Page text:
Blood Drive in Honor of Cousins Fighting Cancer

November 15, 2012

Media Contact: Jennifer L. Keller, (316) 558-2428, @RedCrossBloodCP           

WICHITA, Kan. (Nov. 16, 2012) – In December 2011, 15-month-old Mason Meyer was diagnosed with multi-grade oligoastrocytoma, a type of brain cancer. In September 2012, his  14-year-old cousin Bekah Crowe was diagnosed with ovarian cancer. The past few months, these two families have joined together to “help Mason and Bekah fight cancer with all their might!”

The Red Cross and the families of Mason Meyer and Bekah Crowe will host the Cousins Fighting Cancer Blood Drive from Monday, Nov. 19 through Saturday, Nov. 24 at the Wichita Blood Donor Center, 707 N. Main, Wichita, Kan.


Wichita Blood Donor Center hours:

Monday, Nov. 19, 10 a.m. to 5:30 p.m.

Tuesday, Nov. 20, 10 a.m. to 5:30 p.m.

Wednesday, Nov. 21, 10 a.m. to 5:30 p.m. (free pie day*)


Friday, Nov. 23, 7 a.m. to 2:30 p.m. (free pie day*)

Saturday, Nov. 24, 9 a.m. to 1 p.m.

“The week of Thanksgiving seemed like a perfect time for this blood drive because we are very thankful to have these children in our lives,” said Terrie Cross, Mason and Bekah’s great-aunt. “By sharing their story, we hope people in our community will make time to give blood to help these and other children facing cancer.”

About Mason and Bekah
In December 2011, Mason (pictured at right), 15 months old at the time, was diagnosed with multi-grade oligoastrocytoma, a rare and inoperable malignant tumor in the center of his brain. He spent four-and-a-half months at St. Jude Children’s Research Hospital, Memphis, Tenn., undergoing numerous surgeries and chemotherapy. The chemotherapy caused him to lose most of his hearing, but the family of five is busy learning sign language. Not only will this help the family communicate, it will help Mason continue to develop the fundamentals he will need to succeed in a hearing-world.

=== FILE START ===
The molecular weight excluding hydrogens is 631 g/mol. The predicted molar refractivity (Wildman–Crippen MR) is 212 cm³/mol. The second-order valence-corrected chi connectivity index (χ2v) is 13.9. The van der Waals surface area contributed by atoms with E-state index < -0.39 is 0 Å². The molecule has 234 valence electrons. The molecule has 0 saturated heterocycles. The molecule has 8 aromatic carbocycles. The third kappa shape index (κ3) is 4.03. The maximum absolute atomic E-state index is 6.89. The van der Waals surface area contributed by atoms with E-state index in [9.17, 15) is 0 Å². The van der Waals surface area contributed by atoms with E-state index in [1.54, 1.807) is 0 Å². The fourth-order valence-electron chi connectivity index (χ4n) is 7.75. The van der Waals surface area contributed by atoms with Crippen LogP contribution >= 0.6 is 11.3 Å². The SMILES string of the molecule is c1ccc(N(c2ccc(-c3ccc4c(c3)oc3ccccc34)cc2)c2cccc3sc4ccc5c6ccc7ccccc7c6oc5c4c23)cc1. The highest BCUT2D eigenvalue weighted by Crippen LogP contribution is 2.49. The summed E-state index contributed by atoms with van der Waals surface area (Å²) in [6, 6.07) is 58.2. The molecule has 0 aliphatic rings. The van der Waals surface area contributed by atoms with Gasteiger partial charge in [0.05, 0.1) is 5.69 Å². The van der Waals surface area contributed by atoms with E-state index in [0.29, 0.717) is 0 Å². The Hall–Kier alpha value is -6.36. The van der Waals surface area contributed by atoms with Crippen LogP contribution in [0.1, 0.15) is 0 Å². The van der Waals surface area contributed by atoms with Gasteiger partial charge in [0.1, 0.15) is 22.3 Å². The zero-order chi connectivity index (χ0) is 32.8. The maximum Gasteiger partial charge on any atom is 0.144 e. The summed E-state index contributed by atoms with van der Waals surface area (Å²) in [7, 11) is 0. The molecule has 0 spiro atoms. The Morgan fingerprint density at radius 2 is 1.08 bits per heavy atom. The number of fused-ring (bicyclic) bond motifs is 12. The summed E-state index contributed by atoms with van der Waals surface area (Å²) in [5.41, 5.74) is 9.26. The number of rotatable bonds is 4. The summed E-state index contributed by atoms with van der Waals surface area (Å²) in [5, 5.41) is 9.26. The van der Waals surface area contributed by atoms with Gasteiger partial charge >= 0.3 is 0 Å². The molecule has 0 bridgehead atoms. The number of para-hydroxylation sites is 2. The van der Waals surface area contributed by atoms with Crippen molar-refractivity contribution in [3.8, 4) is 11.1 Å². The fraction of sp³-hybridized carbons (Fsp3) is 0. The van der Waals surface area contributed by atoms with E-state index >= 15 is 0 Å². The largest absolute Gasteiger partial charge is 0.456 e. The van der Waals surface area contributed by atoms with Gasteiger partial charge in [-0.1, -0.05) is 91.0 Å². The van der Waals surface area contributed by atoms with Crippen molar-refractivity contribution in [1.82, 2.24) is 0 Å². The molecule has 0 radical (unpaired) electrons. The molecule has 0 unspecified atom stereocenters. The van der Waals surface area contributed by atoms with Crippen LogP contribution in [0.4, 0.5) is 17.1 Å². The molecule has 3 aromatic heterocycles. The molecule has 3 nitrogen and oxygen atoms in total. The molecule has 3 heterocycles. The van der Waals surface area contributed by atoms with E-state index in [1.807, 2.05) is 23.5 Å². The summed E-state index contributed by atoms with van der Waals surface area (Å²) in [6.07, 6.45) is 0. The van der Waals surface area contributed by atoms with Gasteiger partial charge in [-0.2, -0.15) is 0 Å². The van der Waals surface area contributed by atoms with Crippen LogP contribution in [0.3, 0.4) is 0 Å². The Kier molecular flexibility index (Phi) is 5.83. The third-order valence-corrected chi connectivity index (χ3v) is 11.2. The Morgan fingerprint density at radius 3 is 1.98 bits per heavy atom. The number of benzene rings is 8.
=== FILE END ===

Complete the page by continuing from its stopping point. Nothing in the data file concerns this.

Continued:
Although Mason’s tumor remains a significant threat, it has stabilized – at least for now.  While he remains under the supervision of doctors at St. Jude, he was able to come home to Harper, Kan. He is back to watching Sesame Street and playing with his John Deere tractors. Mason celebrated his 2nd birthday in September.

This September, Bekah (pictured at right) was seen by her family doctor to follow-up on a string of just-not-feeling-well symptoms.  A large mass was found in her lower abdomen. She was admitted to the hospital the next day and testing began. The cancerous tumor proved to be very aggressive and surgeons could not remove it. Lifesaving chemotherapy had to begin before doctors knew what type of cancer it was. On Sept. 24, Bekah and her family got the news: Stage 4 Ovarian Cancer.

Although the tumor has surprisingly responded to treatment and doctors are hopeful they will be able to remove it, this is a race against time before the cancer spreads.

“It is a miracle that Mason’s tumor has stabilized. It is a miracle that Bekah’s tumor has reduced in size. We pray that continues so it can be removed,” said Cross. “There is always hope, you just have to look for it.”

Both of these stories highlight just how important each and every blood donation can be. Both Mason and Bekah have relied on whole blood and platelets from Red Cross donors throughout Kansas.

Learn more about Mason and Bekah on their Cousins Fighting Cancer Facebook page:!/cousinsfightingcancer?fref=ts

How to Donate Blood
Simply call 1-800-RED CROSS (1-800-733-2767) or visit to make an appointment or for more information. Walk-ins are welcome at this drive. All blood types are needed to ensure a reliable supply for patients. A blood donor card or driver’s license, or two other forms of identification are required at check-in.  Individuals who are 17 years of age (16 with parental permission in some states), weigh at least 110 pounds and are in generally good health may be eligible to donate blood. High school students and other donors 18 years of age and younger also have to meet certain height and weight requirements. 

About the American Red Cross
The American Red Cross shelters, feeds and provides emotional support to victims of disasters; supplies about 40 percent of the nation’s blood; teaches skills that save lives; provides international humanitarian aid; and supports military members and their families. The Red Cross is a not-for-profit organization that depends on volunteers and the generosity of the American public to perform its mission. For more information, please visit or join our blog at




* In addition to giving blood in honor of Mason and Bekah, all presenting donors on Nov. 21 and Nov. 23 will receive a gift card for a free pie, courtsey of Dillions Food Stores while supplies last.

**The Wichita Blood Donor Center will not be collecting whole blood, but will be open for platelet donors on Thanksgiving, Nov. 22, 2012. People can learn more about donating platelets or make an appointment to donate by calling 316-268-0875 or toll free 1-866-206-0694.